The Blog

What Love Isn't and What Love Is

Feb 27, 2023

When a disordered/narcissistic/abusive person says “I love you”, what he or she really means is “I want to suck the life out of you to feel better about myself." Of course, this isn't love. Love is artfully and creatively discovering what is best for another person. Love is "knowing" -- the kind of closeness that sees and accepts every single bit of another person. Love is holding space, stories and each other's person in honor and treasuring each part of them. Love is empathy and compassion. Love is almost unexplainable!

It is especially harmful when a child is confused about what love is and what love is not. When a child does not know love but only manipulation, that child grows up into an adult who believes that “to love is to control”. For some, it can be natural to "love" someone who is controlling. That is what we knew, right? That was comfortable and that is our "normal".

A friend of mine explained to me that, growing up, her mother would scream at her and belittle her but MADE SURE that they both always said, “I love you, dear” to each other every time they parted or hung up the phone. In the Disney movie “Tangled”, Rapunzel’s mother used her daughter on a regular basis to keep herself young, keeping Rapunzel isolated and afraid (the ultimate and literal "sucking the life out of her" illustration). After the emotional abuse was finished for the day, this dialogue was repeated:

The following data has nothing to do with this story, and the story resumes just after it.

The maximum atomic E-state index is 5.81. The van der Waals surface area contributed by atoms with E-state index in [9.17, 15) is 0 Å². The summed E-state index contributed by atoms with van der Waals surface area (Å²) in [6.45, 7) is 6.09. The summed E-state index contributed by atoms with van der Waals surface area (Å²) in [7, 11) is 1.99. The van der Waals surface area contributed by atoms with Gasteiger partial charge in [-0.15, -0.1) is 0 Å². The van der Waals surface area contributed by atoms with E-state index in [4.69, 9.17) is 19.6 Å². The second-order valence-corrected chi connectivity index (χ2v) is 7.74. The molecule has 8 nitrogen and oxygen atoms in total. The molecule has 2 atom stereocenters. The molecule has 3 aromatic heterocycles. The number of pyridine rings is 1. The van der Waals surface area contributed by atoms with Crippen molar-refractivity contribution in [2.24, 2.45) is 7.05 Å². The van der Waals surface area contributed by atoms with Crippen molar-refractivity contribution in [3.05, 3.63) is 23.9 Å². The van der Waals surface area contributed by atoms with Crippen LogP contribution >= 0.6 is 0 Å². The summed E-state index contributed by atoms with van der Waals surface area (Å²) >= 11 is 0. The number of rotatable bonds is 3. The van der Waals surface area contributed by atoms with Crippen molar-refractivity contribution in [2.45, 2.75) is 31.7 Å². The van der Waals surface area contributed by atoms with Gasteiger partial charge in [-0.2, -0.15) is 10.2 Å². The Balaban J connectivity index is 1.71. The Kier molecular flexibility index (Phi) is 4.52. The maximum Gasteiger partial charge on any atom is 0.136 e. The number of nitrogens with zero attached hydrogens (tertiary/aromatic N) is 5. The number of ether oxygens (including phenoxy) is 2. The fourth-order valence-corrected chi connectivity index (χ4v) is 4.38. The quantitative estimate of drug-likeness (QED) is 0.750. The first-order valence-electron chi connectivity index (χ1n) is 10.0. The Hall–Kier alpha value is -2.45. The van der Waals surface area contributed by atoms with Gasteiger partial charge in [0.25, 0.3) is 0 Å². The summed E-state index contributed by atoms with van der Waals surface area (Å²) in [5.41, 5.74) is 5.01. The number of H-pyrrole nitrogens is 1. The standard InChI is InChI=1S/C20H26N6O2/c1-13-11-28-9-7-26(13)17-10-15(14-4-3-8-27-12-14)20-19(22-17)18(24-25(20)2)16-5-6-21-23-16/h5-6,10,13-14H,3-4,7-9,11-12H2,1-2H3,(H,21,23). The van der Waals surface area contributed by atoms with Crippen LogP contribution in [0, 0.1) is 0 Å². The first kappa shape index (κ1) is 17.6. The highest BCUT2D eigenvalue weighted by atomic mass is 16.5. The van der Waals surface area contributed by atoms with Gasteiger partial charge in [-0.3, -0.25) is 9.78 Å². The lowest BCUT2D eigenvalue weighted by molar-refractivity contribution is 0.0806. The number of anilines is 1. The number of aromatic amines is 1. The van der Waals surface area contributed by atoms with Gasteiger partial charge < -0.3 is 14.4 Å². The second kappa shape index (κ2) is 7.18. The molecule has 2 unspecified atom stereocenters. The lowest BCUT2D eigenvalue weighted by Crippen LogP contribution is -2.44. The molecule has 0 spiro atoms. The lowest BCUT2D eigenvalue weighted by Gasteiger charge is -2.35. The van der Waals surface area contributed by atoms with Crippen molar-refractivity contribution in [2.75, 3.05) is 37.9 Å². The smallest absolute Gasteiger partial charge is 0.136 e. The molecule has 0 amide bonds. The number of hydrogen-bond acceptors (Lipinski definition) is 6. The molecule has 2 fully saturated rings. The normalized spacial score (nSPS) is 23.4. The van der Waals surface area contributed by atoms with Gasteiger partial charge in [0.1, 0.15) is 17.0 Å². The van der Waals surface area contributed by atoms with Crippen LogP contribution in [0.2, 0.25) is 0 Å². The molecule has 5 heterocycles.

“I love you, Rapunzel.”

“I love you more, Mother.”

“I love you most.”

Another woman recounts how her sister would buy her and her children expensive gifts whilst dominating all of them. This woman believed her sister loved her because of the gifts but experienced painful PAINFUL confusion over what love is because of the tirades and fits of rage she regularly experienced from her out-of-control-yet-controlling sister. Lundy Bancroft explains this phenomenon of the disordered heart well:

My (abuser) clients say to me, ‘No one else gets me upset like she does. I just go out of my head sometimes because I have such strong feelings for her. The things she does really hurt me, and nobody else can get under my skin like that.’ There are reasons not to accept the ‘love causes abuse’ excuse. First, many people reserve their best behavior and kindest treatment for their loved ones, including their partners. Should we accept the idea that these people feel love less strongly, or have less passion, than an abuser does? Nonsense. [Why Does He Do That? by Lundy Bancroft, pp 28-30]

This is a twisted, warped concept of love. It is usury wrapped in sugar. Or "dressed up" in spirituality. It is control with a crumb of goodness. It is the kiss of Judas . . . I am about to destroy you and I am doing it with a common display of affection. It can make your head spin.

Love is not control. Love gives ultimate freedom. Love and freedom are two strands of the same licorice, all twirled together in perfect goodness. Love does not give a bit while it hurts a lot. Love does not take, then take some more while offering a speck of hope. Love is extravagant and healing in its generosity. You know this and feel this in your body. You can trust your nervous system to feel peace, security and calm when you are loved -- NOT the chemical dependence of the up and down or back and forth or the volatile confusion when our heart-rates say, "I don't understand and it doesn't feel good, despite the words coming out of their mouth."

Beloved clients, love is exceptional and whole-heartedly healing. It is never dominating; never twisted. On the contrary, love is always offering freedom to the captives -- bringing us from disconnection to connection. Brokenness to wholeness. Shalom.

Love, Megan